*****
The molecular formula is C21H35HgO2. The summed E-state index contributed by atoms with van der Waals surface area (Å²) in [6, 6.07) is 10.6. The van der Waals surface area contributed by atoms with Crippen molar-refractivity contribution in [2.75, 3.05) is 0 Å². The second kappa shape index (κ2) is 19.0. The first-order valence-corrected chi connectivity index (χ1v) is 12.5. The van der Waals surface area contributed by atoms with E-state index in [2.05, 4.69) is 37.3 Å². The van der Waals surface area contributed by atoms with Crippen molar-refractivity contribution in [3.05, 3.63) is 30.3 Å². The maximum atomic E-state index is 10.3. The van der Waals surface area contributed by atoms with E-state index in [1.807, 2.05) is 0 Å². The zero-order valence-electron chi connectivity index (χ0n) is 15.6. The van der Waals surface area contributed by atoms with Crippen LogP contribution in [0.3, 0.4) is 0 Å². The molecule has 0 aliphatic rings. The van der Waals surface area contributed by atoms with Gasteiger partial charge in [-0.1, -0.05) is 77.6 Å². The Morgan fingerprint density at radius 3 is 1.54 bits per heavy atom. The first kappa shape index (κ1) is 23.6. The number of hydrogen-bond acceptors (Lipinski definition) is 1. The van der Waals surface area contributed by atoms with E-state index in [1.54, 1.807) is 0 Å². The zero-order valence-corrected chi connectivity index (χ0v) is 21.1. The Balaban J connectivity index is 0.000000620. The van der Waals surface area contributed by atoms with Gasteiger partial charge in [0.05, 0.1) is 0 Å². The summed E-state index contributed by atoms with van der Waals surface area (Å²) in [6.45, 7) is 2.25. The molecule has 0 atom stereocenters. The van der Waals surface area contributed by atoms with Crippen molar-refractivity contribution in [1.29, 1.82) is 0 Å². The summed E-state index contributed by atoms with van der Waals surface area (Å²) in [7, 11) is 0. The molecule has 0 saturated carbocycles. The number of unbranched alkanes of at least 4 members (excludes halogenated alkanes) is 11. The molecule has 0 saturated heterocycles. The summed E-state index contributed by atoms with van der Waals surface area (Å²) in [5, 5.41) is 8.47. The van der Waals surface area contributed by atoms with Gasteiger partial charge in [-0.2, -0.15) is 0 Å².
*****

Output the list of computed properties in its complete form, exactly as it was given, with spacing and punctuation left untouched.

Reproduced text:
The molecular formula is C21H35HgO2. The summed E-state index contributed by atoms with van der Waals surface area (Å²) in [6, 6.07) is 10.6. The van der Waals surface area contributed by atoms with Crippen molar-refractivity contribution in [2.75, 3.05) is 0 Å². The second kappa shape index (κ2) is 19.0. The first-order valence-corrected chi connectivity index (χ1v) is 12.5. The van der Waals surface area contributed by atoms with E-state index in [2.05, 4.69) is 37.3 Å². The van der Waals surface area contributed by atoms with Crippen molar-refractivity contribution in [3.05, 3.63) is 30.3 Å². The maximum atomic E-state index is 10.3. The van der Waals surface area contributed by atoms with E-state index in [1.807, 2.05) is 0 Å². The zero-order valence-electron chi connectivity index (χ0n) is 15.6. The van der Waals surface area contributed by atoms with Crippen LogP contribution in [0.3, 0.4) is 0 Å². The molecule has 0 aliphatic rings. The van der Waals surface area contributed by atoms with Gasteiger partial charge in [-0.1, -0.05) is 77.6 Å². The Morgan fingerprint density at radius 3 is 1.54 bits per heavy atom. The first kappa shape index (κ1) is 23.6. The number of hydrogen-bond acceptors (Lipinski definition) is 1. The van der Waals surface area contributed by atoms with E-state index in [1.54, 1.807) is 0 Å². The zero-order valence-corrected chi connectivity index (χ0v) is 21.1. The Balaban J connectivity index is 0.000000620. The van der Waals surface area contributed by atoms with Gasteiger partial charge in [0.05, 0.1) is 0 Å². The summed E-state index contributed by atoms with van der Waals surface area (Å²) in [6.45, 7) is 2.25. The molecule has 0 atom stereocenters. The van der Waals surface area contributed by atoms with Crippen molar-refractivity contribution in [1.29, 1.82) is 0 Å². The summed E-state index contributed by atoms with van der Waals surface area (Å²) in [7, 11) is 0. The molecule has 0 saturated carbocycles. The number of unbranched alkanes of at least 4 members (excludes halogenated alkanes) is 11. The molecule has 0 saturated heterocycles. The summed E-state index contributed by atoms with van der Waals surface area (Å²) in [5, 5.41) is 8.47. The van der Waals surface area contributed by atoms with Gasteiger partial charge in [-0.2, -0.15) is 0 Å².